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How Does Toxic Chromium End Up In Our Drinking Water?

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How Does Toxic Chromium End Up In Our Drinking Water?

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The water crisis in Flint, Michigan, brought much-needed attention to the problem of potentially toxic metals being released from drinking water distribution pipes when water chemistry changes. Now, researchers reporting in ACS’ Environmental Science & Technology have investigated how hexavalent chromium, known as Cr(VI), can form in drinking water when corroded cast iron pipes interact with residual disinfectant. Their findings could suggest new strategies to control Cr(VI) formation in the water supply.

The metal chromium, known as Cr(0), is found in cast iron alloy, which is the most widely used plumbing material in water distribution systems. As pipes corrode, a buildup of deposits, known as scale, forms on the pipes’ inner walls. Trace chemicals in water can react with scale, forming new compounds that could be released into the water. Some of these compounds contain Cr(VI), which, at high doses, can cause lung cancer, liver damage, reproductive issues and developmental problems. In 2014, California set a drinking water standard of 10 μg/L Cr(VI), but the guideline was later withdrawn because no economically feasible treatment to remove Cr(VI) from tap water existed. Haizhou Liu and colleagues wanted to find out how exactly Cr(VI) makes its way into drinking water, which might reveal new ways to prevent its formation.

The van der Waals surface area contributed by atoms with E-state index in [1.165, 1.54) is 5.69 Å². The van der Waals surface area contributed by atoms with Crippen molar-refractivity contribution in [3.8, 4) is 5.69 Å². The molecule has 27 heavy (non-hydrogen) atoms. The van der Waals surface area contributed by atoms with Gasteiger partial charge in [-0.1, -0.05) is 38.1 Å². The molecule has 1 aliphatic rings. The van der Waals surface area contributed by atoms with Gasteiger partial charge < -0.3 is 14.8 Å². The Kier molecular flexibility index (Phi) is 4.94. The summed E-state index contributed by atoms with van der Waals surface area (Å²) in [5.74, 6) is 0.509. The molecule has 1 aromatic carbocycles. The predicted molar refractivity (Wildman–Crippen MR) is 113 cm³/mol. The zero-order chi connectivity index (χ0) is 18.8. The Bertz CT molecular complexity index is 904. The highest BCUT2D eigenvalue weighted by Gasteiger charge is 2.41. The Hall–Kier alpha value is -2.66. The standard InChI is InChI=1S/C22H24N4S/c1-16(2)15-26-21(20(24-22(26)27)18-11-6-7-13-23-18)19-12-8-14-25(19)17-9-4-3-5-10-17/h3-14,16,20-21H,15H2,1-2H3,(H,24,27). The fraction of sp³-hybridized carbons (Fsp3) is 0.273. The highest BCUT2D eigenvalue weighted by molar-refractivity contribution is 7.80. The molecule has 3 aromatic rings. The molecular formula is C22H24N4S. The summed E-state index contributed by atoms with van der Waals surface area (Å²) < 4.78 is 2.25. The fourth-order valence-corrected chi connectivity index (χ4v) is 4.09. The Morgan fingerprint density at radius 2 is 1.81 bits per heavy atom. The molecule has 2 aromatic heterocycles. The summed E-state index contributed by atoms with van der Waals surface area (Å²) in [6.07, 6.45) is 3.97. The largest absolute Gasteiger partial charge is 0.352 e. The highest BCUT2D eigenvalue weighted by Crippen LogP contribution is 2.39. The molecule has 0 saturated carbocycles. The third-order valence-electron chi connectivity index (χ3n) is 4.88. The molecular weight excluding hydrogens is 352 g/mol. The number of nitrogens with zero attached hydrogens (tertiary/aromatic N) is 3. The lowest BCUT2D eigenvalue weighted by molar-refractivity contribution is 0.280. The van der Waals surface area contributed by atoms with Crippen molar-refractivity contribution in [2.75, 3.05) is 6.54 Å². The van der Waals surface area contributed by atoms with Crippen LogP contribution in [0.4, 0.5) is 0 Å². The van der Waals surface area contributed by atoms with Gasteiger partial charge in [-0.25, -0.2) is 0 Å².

The researchers collected two sections of cast iron pipe from two drinking water distribution systems in the U.S.: one from a system using groundwater with naturally high Cr(VI) levels (11–24 μg/L), and the other from a system using surface water with undetectable Cr(VI). The team scraped off scale from the pipes and analyzed its composition. The levels of total Cr were about 18 times higher in the first pipe than in the second. In both pipes, chromium existed in two oxidation states, Cr(0) and Cr(III). When the researchers added a chlorine- or bromine-containing disinfectant to the scale, it quickly reacted with Cr(0), rather than Cr(III) as previously suspected, to form Cr(VI). To help mitigate Cr(VI) levels, adding less-reactive disinfectants to treat drinking water could be explored, and cast iron pipes with chromium alloy should be used with caution, the researchers say.

Reference
Tan C, Avasarala S, Liu H. Hexavalent Chromium Release in Drinking Water Distribution Systems: New Insights into Zerovalent Chromium in Iron Corrosion Scales. Environ Sci Technol. Published online September 30, 2020. doi:10.1021/acs.est.0c03922

This article has been republished from the following materials. Note: material may have been edited for length and content. For further information, please contact the cited source.

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